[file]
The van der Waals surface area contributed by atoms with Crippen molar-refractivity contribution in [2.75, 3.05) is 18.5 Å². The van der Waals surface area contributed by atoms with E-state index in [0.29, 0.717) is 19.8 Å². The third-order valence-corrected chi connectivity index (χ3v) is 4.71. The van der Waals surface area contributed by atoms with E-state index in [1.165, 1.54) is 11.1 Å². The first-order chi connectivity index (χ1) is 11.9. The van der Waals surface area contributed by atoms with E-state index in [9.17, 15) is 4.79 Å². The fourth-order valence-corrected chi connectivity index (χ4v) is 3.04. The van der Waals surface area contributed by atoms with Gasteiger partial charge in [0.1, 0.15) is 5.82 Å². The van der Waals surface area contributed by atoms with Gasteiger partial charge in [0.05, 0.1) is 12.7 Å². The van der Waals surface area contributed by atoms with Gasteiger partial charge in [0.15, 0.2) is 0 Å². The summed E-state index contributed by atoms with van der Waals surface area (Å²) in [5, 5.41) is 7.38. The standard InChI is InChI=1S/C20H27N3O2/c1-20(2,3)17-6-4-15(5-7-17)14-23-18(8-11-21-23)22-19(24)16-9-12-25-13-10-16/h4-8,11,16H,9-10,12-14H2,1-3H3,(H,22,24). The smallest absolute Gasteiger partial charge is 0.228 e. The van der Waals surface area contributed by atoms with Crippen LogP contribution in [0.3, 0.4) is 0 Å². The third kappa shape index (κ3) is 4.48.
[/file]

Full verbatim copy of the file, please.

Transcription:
The van der Waals surface area contributed by atoms with Crippen molar-refractivity contribution in [2.75, 3.05) is 18.5 Å². The van der Waals surface area contributed by atoms with E-state index in [0.29, 0.717) is 19.8 Å². The third-order valence-corrected chi connectivity index (χ3v) is 4.71. The van der Waals surface area contributed by atoms with E-state index in [1.165, 1.54) is 11.1 Å². The first-order chi connectivity index (χ1) is 11.9. The van der Waals surface area contributed by atoms with E-state index in [9.17, 15) is 4.79 Å². The fourth-order valence-corrected chi connectivity index (χ4v) is 3.04. The van der Waals surface area contributed by atoms with Gasteiger partial charge in [0.1, 0.15) is 5.82 Å². The van der Waals surface area contributed by atoms with Gasteiger partial charge in [0.05, 0.1) is 12.7 Å². The van der Waals surface area contributed by atoms with Gasteiger partial charge in [0.15, 0.2) is 0 Å². The summed E-state index contributed by atoms with van der Waals surface area (Å²) in [5, 5.41) is 7.38. The standard InChI is InChI=1S/C20H27N3O2/c1-20(2,3)17-6-4-15(5-7-17)14-23-18(8-11-21-23)22-19(24)16-9-12-25-13-10-16/h4-8,11,16H,9-10,12-14H2,1-3H3,(H,22,24). The smallest absolute Gasteiger partial charge is 0.228 e. The van der Waals surface area contributed by atoms with Crippen LogP contribution in [0.3, 0.4) is 0 Å². The third kappa shape index (κ3) is 4.48.